Developing our emotional intelligence, self-awareness and empathy to help convert challenging conversations into transformative ones.
In uncertain times, sensitive and potentially challenging conversations can become increasingly daunting. The recent realities of Covid-19 have, for many, created unprecedented levels of change and ambiguity. This combined with the move to using online platforms to communicate can make relating virtually a complex skill to develop.
The Transformative Conversations Programme is a series of three half-day workshops with reflection and asynchronous working between sessions to support participants in developing an understanding of context, self and others and to build the confidence to have challenging conversations within their teams and institution.
Effective conversations are informed by an understanding of how issues of privilege, power, diversity and bias can impact on the way we communicate. A focus on the skills required to build authentic and positive relationships which acknowledge diversity, respect lived experiences and address unacceptable behaviour, will help those involved navigate their way through issues as part of transformative conversations that are both supportive and challenging.
Focusing on what we want to create – the new reality that we aspire to be a part of – can transform the conversations that we are currently having for positive change.
To equip themselves to navigate challenging conversations effectively, leaders and managers need to develop emotional intelligence, enhance self-awareness, build empathy, and hone their ability to influence changes in behaviour.
How is the programme delivered?
The programme is delivered in three half-day virtual workshops with reflection and asynchronous working between sessions.
- Workshop 1: Key Principles and preparing ourselves for transformative conversations
- Workshop 2: Developing Self and Others
- Workshop 3: Understanding and Practice
Each workshop will explore the challenges of having a range of difficult conversations, with particular attention to what works well.
Difficult conversations may include those exploring the lived experiences of marginalised groups or encouraging the exchange and dissemination of different ways of thinking about and new approaches to key equality, diversity and inclusion challenges.
Additionally conversations within the institution across faculties, schools or departments can often involve discussion about the use of limited resources, strategy and priorities or organisational structure and performance improvement.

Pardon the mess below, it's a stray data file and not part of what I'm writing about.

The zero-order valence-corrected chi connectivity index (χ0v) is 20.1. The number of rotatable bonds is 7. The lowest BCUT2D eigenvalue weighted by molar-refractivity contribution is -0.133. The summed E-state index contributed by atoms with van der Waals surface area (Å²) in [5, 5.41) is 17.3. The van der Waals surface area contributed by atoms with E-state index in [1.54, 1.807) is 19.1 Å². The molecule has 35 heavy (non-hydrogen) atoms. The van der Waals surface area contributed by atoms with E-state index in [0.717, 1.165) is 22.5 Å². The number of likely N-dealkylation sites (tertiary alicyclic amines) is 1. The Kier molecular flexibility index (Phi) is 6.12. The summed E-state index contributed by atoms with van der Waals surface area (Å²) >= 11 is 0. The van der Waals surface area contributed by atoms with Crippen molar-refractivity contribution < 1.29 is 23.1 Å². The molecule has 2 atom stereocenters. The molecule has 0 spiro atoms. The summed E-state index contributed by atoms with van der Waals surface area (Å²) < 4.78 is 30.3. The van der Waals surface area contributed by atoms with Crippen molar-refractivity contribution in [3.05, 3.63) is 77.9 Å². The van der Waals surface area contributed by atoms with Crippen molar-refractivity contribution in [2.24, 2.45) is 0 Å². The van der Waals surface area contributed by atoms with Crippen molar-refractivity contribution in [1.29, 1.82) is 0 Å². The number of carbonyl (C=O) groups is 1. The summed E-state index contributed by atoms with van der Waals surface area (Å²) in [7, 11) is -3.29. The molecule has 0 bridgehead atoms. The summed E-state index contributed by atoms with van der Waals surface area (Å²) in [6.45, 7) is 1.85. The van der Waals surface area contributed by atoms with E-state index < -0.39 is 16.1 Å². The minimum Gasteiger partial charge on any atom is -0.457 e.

The workshops will aim to help participants increase their confidence in having difficult conversations and develop the ability to ask more transformative questions to face challenges in a new creative way.
The workshops will also help participants to look at ways to change the language used when addressing difficult subject areas to unlock a possibility of seeing things differently and instigating different outcomes.
What are the learning outcomes of the programme?
By the end of programme, delegates should be able to:
- Take a proactive approach to handling challenging workplace situations
- Detail and apply practically the steps involved in transforming conversations
- Prepare for conversations more confidently and assertively using an appreciative and strengths based approach
- Understand the range of contexts in which difficult conversations can manifest and apply a conscious and appropriate level of distinction between them
- Implement a range of techniques to defuse potentially challenging or hostile reactions.
Who is the programme for?
The Transformative Conversations Programme will benefit leaders in higher education who wish to have better conversations that build strong relationships and improve organisational performance and is broadly aimed at participants up to and including head of department/school level. The facilitation team will pay close attention to the diversity of the cohort, their roles and experience ensuring that the content focusses on supporting the conversations that participants need to be having.
These might include those difficult and hard-to-have conversations for example:
- Discussions to promote engagement around equality, diversity and inclusion
- Discussions to support the mental wellbeing of staff and students
- Discussions around resource utilisation, performance management or team or organisational restructuring
- Discussions around complex projects or strategic direction of activity